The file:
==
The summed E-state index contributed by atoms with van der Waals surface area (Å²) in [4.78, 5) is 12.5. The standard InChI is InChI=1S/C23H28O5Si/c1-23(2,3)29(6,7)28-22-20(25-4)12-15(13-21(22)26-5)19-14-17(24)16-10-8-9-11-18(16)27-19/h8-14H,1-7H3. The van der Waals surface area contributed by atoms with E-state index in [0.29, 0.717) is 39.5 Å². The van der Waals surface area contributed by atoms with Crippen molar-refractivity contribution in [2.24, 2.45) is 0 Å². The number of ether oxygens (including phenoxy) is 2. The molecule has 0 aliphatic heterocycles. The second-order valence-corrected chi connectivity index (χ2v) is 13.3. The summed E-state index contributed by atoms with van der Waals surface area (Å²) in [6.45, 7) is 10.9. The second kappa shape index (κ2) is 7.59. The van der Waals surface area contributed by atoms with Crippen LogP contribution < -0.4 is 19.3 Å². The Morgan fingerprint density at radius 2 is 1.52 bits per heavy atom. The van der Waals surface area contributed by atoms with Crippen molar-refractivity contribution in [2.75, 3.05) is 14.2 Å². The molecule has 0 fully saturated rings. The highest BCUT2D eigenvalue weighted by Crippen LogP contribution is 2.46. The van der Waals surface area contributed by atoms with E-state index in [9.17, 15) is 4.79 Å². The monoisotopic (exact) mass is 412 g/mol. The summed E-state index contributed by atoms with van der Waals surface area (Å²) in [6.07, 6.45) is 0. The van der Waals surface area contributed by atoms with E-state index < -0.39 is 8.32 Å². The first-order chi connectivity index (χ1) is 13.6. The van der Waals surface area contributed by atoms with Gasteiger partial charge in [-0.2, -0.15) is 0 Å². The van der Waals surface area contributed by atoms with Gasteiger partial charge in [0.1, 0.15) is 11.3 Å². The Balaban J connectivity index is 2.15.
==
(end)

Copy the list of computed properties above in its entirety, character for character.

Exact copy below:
The summed E-state index contributed by atoms with van der Waals surface area (Å²) in [4.78, 5) is 12.5. The standard InChI is InChI=1S/C23H28O5Si/c1-23(2,3)29(6,7)28-22-20(25-4)12-15(13-21(22)26-5)19-14-17(24)16-10-8-9-11-18(16)27-19/h8-14H,1-7H3. The van der Waals surface area contributed by atoms with E-state index in [0.29, 0.717) is 39.5 Å². The van der Waals surface area contributed by atoms with Crippen molar-refractivity contribution in [2.24, 2.45) is 0 Å². The number of ether oxygens (including phenoxy) is 2. The molecule has 0 aliphatic heterocycles. The second-order valence-corrected chi connectivity index (χ2v) is 13.3. The summed E-state index contributed by atoms with van der Waals surface area (Å²) in [6.45, 7) is 10.9. The second kappa shape index (κ2) is 7.59. The van der Waals surface area contributed by atoms with Crippen LogP contribution < -0.4 is 19.3 Å². The Morgan fingerprint density at radius 2 is 1.52 bits per heavy atom. The van der Waals surface area contributed by atoms with Crippen molar-refractivity contribution in [2.75, 3.05) is 14.2 Å². The molecule has 0 fully saturated rings. The highest BCUT2D eigenvalue weighted by Crippen LogP contribution is 2.46. The van der Waals surface area contributed by atoms with E-state index in [9.17, 15) is 4.79 Å². The monoisotopic (exact) mass is 412 g/mol. The summed E-state index contributed by atoms with van der Waals surface area (Å²) in [6.07, 6.45) is 0. The van der Waals surface area contributed by atoms with E-state index < -0.39 is 8.32 Å². The first-order chi connectivity index (χ1) is 13.6. The van der Waals surface area contributed by atoms with Gasteiger partial charge in [-0.2, -0.15) is 0 Å². The van der Waals surface area contributed by atoms with Gasteiger partial charge in [0.1, 0.15) is 11.3 Å². The Balaban J connectivity index is 2.15.